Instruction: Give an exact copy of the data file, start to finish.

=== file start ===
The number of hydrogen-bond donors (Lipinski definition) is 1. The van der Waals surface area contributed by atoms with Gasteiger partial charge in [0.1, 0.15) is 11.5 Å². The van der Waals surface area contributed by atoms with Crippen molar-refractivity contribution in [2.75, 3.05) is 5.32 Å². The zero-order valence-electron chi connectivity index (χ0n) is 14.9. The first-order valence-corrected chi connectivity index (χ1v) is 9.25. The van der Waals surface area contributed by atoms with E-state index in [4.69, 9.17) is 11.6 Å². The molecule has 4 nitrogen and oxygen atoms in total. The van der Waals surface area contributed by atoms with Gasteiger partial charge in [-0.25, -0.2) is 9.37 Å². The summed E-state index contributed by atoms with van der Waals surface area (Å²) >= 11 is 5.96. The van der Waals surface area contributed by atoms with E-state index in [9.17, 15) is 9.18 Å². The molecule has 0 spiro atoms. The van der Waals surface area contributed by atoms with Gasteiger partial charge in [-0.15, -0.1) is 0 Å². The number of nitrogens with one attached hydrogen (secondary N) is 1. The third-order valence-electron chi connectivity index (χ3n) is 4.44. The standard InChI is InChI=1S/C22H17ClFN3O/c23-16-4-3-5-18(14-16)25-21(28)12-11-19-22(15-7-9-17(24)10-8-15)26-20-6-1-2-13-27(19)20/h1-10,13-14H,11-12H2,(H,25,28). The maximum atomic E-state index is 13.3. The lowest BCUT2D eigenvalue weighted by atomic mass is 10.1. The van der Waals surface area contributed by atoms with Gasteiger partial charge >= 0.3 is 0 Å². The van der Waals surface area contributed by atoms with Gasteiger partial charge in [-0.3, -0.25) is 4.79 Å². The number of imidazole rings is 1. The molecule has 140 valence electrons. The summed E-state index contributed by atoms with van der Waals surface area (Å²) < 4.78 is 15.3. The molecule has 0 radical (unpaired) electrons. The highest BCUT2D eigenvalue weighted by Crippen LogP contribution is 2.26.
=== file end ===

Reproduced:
The number of hydrogen-bond donors (Lipinski definition) is 1. The van der Waals surface area contributed by atoms with Gasteiger partial charge in [0.1, 0.15) is 11.5 Å². The van der Waals surface area contributed by atoms with Crippen molar-refractivity contribution in [2.75, 3.05) is 5.32 Å². The zero-order valence-electron chi connectivity index (χ0n) is 14.9. The first-order valence-corrected chi connectivity index (χ1v) is 9.25. The van der Waals surface area contributed by atoms with E-state index in [4.69, 9.17) is 11.6 Å². The molecule has 4 nitrogen and oxygen atoms in total. The van der Waals surface area contributed by atoms with Gasteiger partial charge in [-0.25, -0.2) is 9.37 Å². The summed E-state index contributed by atoms with van der Waals surface area (Å²) >= 11 is 5.96. The van der Waals surface area contributed by atoms with E-state index in [9.17, 15) is 9.18 Å². The molecule has 0 spiro atoms. The van der Waals surface area contributed by atoms with Gasteiger partial charge in [-0.15, -0.1) is 0 Å². The number of nitrogens with one attached hydrogen (secondary N) is 1. The third-order valence-electron chi connectivity index (χ3n) is 4.44. The standard InChI is InChI=1S/C22H17ClFN3O/c23-16-4-3-5-18(14-16)25-21(28)12-11-19-22(15-7-9-17(24)10-8-15)26-20-6-1-2-13-27(19)20/h1-10,13-14H,11-12H2,(H,25,28). The maximum atomic E-state index is 13.3. The lowest BCUT2D eigenvalue weighted by atomic mass is 10.1. The van der Waals surface area contributed by atoms with Gasteiger partial charge >= 0.3 is 0 Å². The van der Waals surface area contributed by atoms with Gasteiger partial charge in [-0.3, -0.25) is 4.79 Å². The number of imidazole rings is 1. The molecule has 140 valence electrons. The summed E-state index contributed by atoms with van der Waals surface area (Å²) < 4.78 is 15.3. The molecule has 0 radical (unpaired) electrons. The highest BCUT2D eigenvalue weighted by Crippen LogP contribution is 2.26.